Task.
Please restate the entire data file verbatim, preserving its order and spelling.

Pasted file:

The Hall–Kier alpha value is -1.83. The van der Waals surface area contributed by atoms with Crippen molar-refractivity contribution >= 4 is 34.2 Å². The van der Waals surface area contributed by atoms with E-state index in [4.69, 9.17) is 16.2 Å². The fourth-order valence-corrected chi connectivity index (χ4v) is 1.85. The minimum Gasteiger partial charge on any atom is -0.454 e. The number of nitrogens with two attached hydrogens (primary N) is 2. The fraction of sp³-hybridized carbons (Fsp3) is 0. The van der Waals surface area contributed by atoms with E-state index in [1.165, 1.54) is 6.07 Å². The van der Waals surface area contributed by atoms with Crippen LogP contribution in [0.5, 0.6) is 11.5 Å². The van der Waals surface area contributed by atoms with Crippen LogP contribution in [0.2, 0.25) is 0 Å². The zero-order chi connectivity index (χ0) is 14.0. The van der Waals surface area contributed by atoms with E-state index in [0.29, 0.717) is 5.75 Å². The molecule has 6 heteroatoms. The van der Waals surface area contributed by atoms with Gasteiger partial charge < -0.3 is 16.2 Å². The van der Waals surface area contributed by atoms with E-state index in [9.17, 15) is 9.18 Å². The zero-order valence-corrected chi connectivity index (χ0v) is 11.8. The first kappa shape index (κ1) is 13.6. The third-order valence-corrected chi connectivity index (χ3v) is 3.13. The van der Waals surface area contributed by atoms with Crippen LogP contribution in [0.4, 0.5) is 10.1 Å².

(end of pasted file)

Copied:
The Hall–Kier alpha value is -1.83. The van der Waals surface area contributed by atoms with Crippen molar-refractivity contribution >= 4 is 34.2 Å². The van der Waals surface area contributed by atoms with E-state index in [4.69, 9.17) is 16.2 Å². The fourth-order valence-corrected chi connectivity index (χ4v) is 1.85. The minimum Gasteiger partial charge on any atom is -0.454 e. The number of nitrogens with two attached hydrogens (primary N) is 2. The fraction of sp³-hybridized carbons (Fsp3) is 0. The van der Waals surface area contributed by atoms with E-state index in [1.165, 1.54) is 6.07 Å². The van der Waals surface area contributed by atoms with Crippen LogP contribution in [0.5, 0.6) is 11.5 Å². The van der Waals surface area contributed by atoms with Crippen LogP contribution in [0.2, 0.25) is 0 Å². The zero-order chi connectivity index (χ0) is 14.0. The van der Waals surface area contributed by atoms with E-state index in [0.29, 0.717) is 5.75 Å². The molecule has 6 heteroatoms. The van der Waals surface area contributed by atoms with Gasteiger partial charge < -0.3 is 16.2 Å². The van der Waals surface area contributed by atoms with E-state index in [9.17, 15) is 9.18 Å². The zero-order valence-corrected chi connectivity index (χ0v) is 11.8. The first kappa shape index (κ1) is 13.6. The third-order valence-corrected chi connectivity index (χ3v) is 3.13. The van der Waals surface area contributed by atoms with Crippen LogP contribution in [0.4, 0.5) is 10.1 Å².